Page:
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Seahawks, Saints, And The Perfect Viewing Experience

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This is another football post. Obviously, this is a Mariners blog, but there isn't any Mariners news to discuss, and given that I wrote about the Seahawks' win last week, I couldn't very well go without touching on this week as well. For those of you who aren't interested: feel free to skip.


I'll try to be quick, since I only have a little time and my brain's still fuzzy from Saturday afternoon. It would be impossible to convey everything there is to be conveyed about that win anyway, short of dedicating this site to the Seahawks for the next month and a half. There are just so many different things to be talked about that it's overwhelming to begin. I composed a checklist of talking points in my head but once I got to the eighth or ninth bullet I felt exhausted without having put a word on the screen. I don't possess the ability to maintain focus for as long as it would take to say everything there is to be said.

So I'm going to run with one idea, and leave everything else to everyone else. I don't watch a lot of movies. For the same reason that I can't sit here and write out everything that's on my mind, I usually have trouble trying to concentrate on anything for two hours at a time. Thanks to a traumatic accident in high school and a life spent on the internet, I can usually keep my focus for about two or three minutes before I feel compelled to look at something else. For all intents and purposes, my brain acts like that of a squirrel in the park.

So, by and large, movies are tough. They aren't impossible, but in order to keep me as a captive audience from start to finish, I find that they need to be exceptionally well-done. I can watch trashy movies with the best of them, don't get me wrong. But I won't really be watching them the whole time. In order to keep my eyes and my attention locked on the screen, a movie has to meet the following criteria:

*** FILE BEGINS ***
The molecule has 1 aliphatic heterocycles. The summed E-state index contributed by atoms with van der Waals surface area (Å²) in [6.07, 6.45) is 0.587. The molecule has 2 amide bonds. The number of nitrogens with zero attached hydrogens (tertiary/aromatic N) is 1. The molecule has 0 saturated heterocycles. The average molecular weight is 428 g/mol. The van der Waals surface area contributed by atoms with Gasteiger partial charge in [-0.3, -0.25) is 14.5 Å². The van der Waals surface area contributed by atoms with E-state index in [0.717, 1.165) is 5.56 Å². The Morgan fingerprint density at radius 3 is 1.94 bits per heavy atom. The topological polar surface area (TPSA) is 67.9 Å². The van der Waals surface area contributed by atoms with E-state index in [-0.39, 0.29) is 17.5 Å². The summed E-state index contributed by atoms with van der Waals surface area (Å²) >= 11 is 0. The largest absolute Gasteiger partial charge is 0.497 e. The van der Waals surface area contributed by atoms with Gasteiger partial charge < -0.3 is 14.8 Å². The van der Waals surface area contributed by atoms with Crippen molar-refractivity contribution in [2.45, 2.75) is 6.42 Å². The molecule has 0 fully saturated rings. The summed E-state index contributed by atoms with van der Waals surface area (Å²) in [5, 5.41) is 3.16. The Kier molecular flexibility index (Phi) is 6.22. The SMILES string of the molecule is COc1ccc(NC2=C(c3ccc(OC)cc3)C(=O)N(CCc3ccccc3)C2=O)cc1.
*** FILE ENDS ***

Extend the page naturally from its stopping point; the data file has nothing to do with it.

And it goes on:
(1) It has to be funny, or have funny moments

(2) It has to be consistently gripping

(3) It has to, in some way, be meaningful

Now, these are my own personal requirements, and not yours, so I expect that there may be some disagreement. But those are my big three. I like a movie that draws a laugh and packs a punch.

I'll stop short of identifying a movie that fits, just because naming one movie as a good movie inevitably leads to rankings and lists. But the reason I bring this up is because, while sporting events aren't movies, they're both extended viewing experiences, and given that I apply these criteria across the board, yesterday's game between the Seahawks and Saints may very well have been the best viewing experience of my life.

(1) Humor. That the Seahawks were even present in the playoffs in the first place was funny enough. They were taking on the defending champions and were being written off as a sure blowout. There wasn't a Seahawks fan on the planet who didn't go into the game with a sense of humor. Then, during offensive introductions on TV - when the team was already down by ten - they showed Matt Hasselbeck wearing this stupid shiteating grin like he didn't have a worry in the world. It was funny before the Seahawks won.